U.S. Supreme Court
Retirement of Justice Stevens Would Allow Release of Potter Stewart Papers
Posted Oct 2, 2009 6:01 AM CST
By Debra Cassens Weiss
Last month, court watchers noted that Justice John Paul Stevens has hired only one law clerk for 2010, leading to speculation he would announce his retirement at the end of the Supreme Court term.
If that happens, a new window will open, former Supreme Court reporter Linda Greenhouse writes in a New York Times op-ed. The late Justice Potter Stewart had stipulated at the time of his retirement that his papers could not be released until the retirement of the last justice to have served with him. Stevens is the last justice.
Greenhouse contrasts Stewart’s decision with that of recently retired Justice David H. Souter. He has restricted release of his papers for 50 years.
“Recognizing that my own chance of ever seeing Justice Souter’s files is less than slim, I tried to persuade myself that I didn’t really care,” Greenhouse writes. “But then I thought of all the Supreme Court mysteries I would like to solve with the help of the memos and drafts that I assume this longtime diary keeper would have preserved.”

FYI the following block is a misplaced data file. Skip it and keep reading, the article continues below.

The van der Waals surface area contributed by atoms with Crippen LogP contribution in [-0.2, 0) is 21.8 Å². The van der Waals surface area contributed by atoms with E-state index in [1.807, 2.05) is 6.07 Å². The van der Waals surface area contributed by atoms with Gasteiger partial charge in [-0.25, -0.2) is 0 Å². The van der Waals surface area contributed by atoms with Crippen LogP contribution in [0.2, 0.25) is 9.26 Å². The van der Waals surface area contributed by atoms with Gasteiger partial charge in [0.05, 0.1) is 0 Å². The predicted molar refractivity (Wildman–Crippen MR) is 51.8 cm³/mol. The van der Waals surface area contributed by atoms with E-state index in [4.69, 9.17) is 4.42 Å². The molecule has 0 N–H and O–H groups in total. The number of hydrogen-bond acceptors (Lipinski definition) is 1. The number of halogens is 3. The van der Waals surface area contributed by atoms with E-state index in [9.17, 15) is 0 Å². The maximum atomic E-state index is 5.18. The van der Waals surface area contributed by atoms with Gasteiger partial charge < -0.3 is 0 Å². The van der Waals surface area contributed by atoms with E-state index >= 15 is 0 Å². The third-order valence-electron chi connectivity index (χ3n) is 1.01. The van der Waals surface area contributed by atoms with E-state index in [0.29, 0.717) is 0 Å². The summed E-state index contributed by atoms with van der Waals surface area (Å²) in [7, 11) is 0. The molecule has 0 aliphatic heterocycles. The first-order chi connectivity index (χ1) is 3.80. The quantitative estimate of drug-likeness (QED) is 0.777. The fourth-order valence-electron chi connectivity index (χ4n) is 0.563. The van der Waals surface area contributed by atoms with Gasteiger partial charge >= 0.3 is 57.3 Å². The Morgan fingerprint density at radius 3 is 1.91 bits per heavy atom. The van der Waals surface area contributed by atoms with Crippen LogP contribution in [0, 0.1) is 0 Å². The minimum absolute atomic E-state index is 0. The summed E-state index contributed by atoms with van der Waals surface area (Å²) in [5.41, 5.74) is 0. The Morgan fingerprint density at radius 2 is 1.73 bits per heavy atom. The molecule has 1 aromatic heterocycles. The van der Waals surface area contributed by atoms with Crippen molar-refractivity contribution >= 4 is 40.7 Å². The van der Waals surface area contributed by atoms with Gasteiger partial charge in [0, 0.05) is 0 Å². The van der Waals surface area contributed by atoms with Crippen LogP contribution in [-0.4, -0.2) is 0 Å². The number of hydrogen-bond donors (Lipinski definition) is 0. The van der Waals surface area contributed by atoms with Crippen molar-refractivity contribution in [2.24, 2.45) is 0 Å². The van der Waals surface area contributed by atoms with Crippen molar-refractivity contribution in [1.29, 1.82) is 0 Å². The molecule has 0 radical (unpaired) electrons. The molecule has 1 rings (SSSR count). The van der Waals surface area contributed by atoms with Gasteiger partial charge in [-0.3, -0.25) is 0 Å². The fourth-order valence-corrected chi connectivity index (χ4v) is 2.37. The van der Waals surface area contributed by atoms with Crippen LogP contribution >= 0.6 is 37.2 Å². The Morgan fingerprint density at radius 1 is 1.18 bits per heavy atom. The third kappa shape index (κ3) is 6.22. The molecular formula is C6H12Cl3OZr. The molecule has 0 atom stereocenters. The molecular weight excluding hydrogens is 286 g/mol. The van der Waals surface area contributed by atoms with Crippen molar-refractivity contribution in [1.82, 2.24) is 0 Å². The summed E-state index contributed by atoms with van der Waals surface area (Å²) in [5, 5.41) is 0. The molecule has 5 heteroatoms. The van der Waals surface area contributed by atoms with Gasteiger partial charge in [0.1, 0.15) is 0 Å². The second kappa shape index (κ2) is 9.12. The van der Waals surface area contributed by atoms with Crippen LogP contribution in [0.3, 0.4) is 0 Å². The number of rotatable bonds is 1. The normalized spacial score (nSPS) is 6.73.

Greenhouse gives an example of one of the mysteries she would like to solve. It involves a surprise decision about the preclearance requirement in the Voting Rights Act. The Supreme Court avoided the constitutional issue with an opinion that said the water district challenging the provision might be exempted from the law, so it could not complain.
Greenhouse calls the result an “implausible outcome” and says she suspects swing voter Justice Anthony M. Kennedy got cold feet, retreating from the idea of overturning the law.